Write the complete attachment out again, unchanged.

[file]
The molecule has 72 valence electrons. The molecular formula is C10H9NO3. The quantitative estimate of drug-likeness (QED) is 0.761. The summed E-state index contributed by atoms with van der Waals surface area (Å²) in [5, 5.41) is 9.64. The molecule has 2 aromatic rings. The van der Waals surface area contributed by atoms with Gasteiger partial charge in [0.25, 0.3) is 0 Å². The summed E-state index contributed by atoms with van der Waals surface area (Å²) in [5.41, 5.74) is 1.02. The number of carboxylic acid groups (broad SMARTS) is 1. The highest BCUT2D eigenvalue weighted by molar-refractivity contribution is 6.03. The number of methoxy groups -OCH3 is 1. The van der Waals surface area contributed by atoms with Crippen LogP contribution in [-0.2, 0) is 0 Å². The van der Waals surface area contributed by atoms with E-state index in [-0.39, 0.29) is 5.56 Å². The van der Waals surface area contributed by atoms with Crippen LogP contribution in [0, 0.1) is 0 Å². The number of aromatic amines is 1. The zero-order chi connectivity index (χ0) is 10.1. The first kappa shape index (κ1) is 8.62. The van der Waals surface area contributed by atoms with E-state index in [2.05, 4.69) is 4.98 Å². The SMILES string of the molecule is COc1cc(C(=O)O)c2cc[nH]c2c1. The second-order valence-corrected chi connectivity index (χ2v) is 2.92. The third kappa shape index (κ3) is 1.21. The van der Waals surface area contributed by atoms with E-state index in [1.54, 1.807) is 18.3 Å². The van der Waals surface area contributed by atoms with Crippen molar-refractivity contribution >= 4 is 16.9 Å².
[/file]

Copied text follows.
The molecule has 72 valence electrons. The molecular formula is C10H9NO3. The quantitative estimate of drug-likeness (QED) is 0.761. The summed E-state index contributed by atoms with van der Waals surface area (Å²) in [5, 5.41) is 9.64. The molecule has 2 aromatic rings. The van der Waals surface area contributed by atoms with Gasteiger partial charge in [0.25, 0.3) is 0 Å². The summed E-state index contributed by atoms with van der Waals surface area (Å²) in [5.41, 5.74) is 1.02. The number of carboxylic acid groups (broad SMARTS) is 1. The highest BCUT2D eigenvalue weighted by molar-refractivity contribution is 6.03. The number of methoxy groups -OCH3 is 1. The van der Waals surface area contributed by atoms with Crippen LogP contribution in [-0.2, 0) is 0 Å². The van der Waals surface area contributed by atoms with E-state index in [-0.39, 0.29) is 5.56 Å². The van der Waals surface area contributed by atoms with Crippen LogP contribution in [0, 0.1) is 0 Å². The number of aromatic amines is 1. The zero-order chi connectivity index (χ0) is 10.1. The first kappa shape index (κ1) is 8.62. The van der Waals surface area contributed by atoms with E-state index in [2.05, 4.69) is 4.98 Å². The SMILES string of the molecule is COc1cc(C(=O)O)c2cc[nH]c2c1. The second-order valence-corrected chi connectivity index (χ2v) is 2.92. The third kappa shape index (κ3) is 1.21. The van der Waals surface area contributed by atoms with E-state index in [1.54, 1.807) is 18.3 Å². The van der Waals surface area contributed by atoms with Crippen molar-refractivity contribution >= 4 is 16.9 Å².